It’s been a little over three years, and four generations of Apple Watch have so far hit the market offering increasingly powerful components, improved speed, and new features like S.O.S., GPS and more.
What we haven’t seen in Apple Watch yet, however, is much in the way of a physical design change since the original (Series 0) was unveiled back in April 2015.
While Apple Watch is already proven powerful and advanced enough to save lives, over the years, it’s been alluded through patents, rumors, and insider speculation that Apple has much bigger, broader and clearly more health-centric uses in mind.
Now, citing “a source with direct knowledge of Apple’s plans,” a new Fast Company report out this week claims that a future Apple Watch model will be equipped with flush, solid-state buttons, which instead of moving around within their fabricated cut-out chamber simply respond to the touch of a user’s finger resting on them.
While the next Apple Watch is expected to retain the same twistable Digital Crown and side button as the current Apple Watch design, neither of those buttons will “physically click” as they currently do.
While the Digital Crown will keep its twistable nature for scrolling through content on Apple Watch, Fast Company’s sources confirmed those primary buttons will otherwise “vibrate slightly under the fingertip,” relying on the same force-touch feedback effect made possible with the Taptic Engine.
Apple’s Taptic Engine is essentially a “specialized linear actuator” designed to transform “advanced control signals” into a range of feedback responses, from light taps to extended, curated vibrations. The company introduced the technology on the original Apple Watch, prior to bringing it over to the iPhone 6s and 6s Plus in 2016, and more recently to the trackpad on newer MacBook models.
Here is an example of solid-state touch capacitive buttons you might already be familiar with, on the Samsung Galaxy S6. Image: Gadget Hacks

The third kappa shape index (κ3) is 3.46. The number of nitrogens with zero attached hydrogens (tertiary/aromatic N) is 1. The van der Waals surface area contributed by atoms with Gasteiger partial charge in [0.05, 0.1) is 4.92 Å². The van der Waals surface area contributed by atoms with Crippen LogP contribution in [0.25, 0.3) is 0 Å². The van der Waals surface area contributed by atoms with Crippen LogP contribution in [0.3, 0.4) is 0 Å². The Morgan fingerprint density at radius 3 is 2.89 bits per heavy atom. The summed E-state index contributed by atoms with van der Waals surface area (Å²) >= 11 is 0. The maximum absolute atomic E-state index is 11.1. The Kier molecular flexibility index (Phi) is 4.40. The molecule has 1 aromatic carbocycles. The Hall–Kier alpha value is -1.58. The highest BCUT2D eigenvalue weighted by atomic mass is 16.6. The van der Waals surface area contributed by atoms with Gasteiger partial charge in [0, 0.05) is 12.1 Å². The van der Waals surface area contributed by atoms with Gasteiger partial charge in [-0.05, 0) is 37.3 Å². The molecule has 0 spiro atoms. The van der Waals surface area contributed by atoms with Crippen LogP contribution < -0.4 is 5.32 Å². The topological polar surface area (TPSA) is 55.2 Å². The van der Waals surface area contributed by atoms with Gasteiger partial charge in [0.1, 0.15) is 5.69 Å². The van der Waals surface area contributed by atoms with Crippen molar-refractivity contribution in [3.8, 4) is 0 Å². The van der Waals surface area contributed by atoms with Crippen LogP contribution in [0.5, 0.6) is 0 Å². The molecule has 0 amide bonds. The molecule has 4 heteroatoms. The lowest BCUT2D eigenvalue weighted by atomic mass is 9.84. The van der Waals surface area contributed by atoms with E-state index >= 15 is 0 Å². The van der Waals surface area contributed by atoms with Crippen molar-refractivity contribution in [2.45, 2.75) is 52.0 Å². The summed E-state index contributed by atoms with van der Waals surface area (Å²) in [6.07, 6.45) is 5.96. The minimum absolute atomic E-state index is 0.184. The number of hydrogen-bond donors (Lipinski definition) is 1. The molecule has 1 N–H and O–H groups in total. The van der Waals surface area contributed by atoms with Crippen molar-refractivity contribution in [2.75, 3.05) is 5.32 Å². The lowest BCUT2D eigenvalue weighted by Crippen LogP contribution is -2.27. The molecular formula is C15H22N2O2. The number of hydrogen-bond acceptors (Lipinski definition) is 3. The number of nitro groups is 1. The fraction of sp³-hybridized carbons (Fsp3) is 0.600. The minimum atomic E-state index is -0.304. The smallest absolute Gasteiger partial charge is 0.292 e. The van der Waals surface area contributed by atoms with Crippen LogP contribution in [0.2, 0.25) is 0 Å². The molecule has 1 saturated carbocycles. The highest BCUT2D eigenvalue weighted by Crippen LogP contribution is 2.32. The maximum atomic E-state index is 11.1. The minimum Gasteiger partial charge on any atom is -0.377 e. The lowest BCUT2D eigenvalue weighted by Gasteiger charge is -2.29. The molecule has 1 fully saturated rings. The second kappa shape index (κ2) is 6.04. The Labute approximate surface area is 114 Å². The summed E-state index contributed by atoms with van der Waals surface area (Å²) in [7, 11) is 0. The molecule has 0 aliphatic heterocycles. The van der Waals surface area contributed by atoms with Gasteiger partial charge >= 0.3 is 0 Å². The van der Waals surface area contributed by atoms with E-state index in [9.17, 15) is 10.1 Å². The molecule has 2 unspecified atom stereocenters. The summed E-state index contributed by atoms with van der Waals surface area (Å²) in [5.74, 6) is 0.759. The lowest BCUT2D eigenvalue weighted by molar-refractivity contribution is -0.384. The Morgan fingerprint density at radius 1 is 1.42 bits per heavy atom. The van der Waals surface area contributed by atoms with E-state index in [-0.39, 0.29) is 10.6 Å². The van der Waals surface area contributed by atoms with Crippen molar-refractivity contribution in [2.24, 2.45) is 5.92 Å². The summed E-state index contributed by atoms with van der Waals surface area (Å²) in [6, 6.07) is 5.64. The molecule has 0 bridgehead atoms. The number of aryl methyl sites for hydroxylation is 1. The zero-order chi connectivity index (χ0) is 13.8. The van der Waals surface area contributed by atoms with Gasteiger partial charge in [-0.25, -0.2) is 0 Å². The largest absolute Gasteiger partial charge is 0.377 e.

According to the report, not only will the introduction of solid-state buttons on Apple Watch allow the company to completely and thoroughly waterproof the device (since there’d no longer be a need for button cut-outs in the chassis where water can seep through), but their integration will also free up additional space inside, which Fast Company’s source said Apple plans to fill with a larger battery.
In addition to the button’s aforementioned physical changes, today’s report reiterated that Apple is working to incorporate advanced health sensors into the buttons, themselves, which would allow them to gather crucial health data in addition to control the wearable.
While the report stops short of speculating on what these sensors could be utilized for other than measuring heart rate, it’s worth pointing out that Apple has indeed been working closely with medical professionals, the U.S. Food and Drug Administration (FDA), and has filled a myriad of patents suggesting that a future Apple Watch could be capable of capturing electrocardiogram (EKG) recordings.
There’s also been rumors of an Apple Watch model featuring a modular, customizable form-factor with in-built Blood Glucose monitors/sensors for Diabetes patients — but who knows, maybe we’ll end up getting all of the above?
Either way, Fast Company’s source indicated this new Watch model could be revealed later on this fall, or possibly in 2019 at the latest, echoing multiple earlier reports.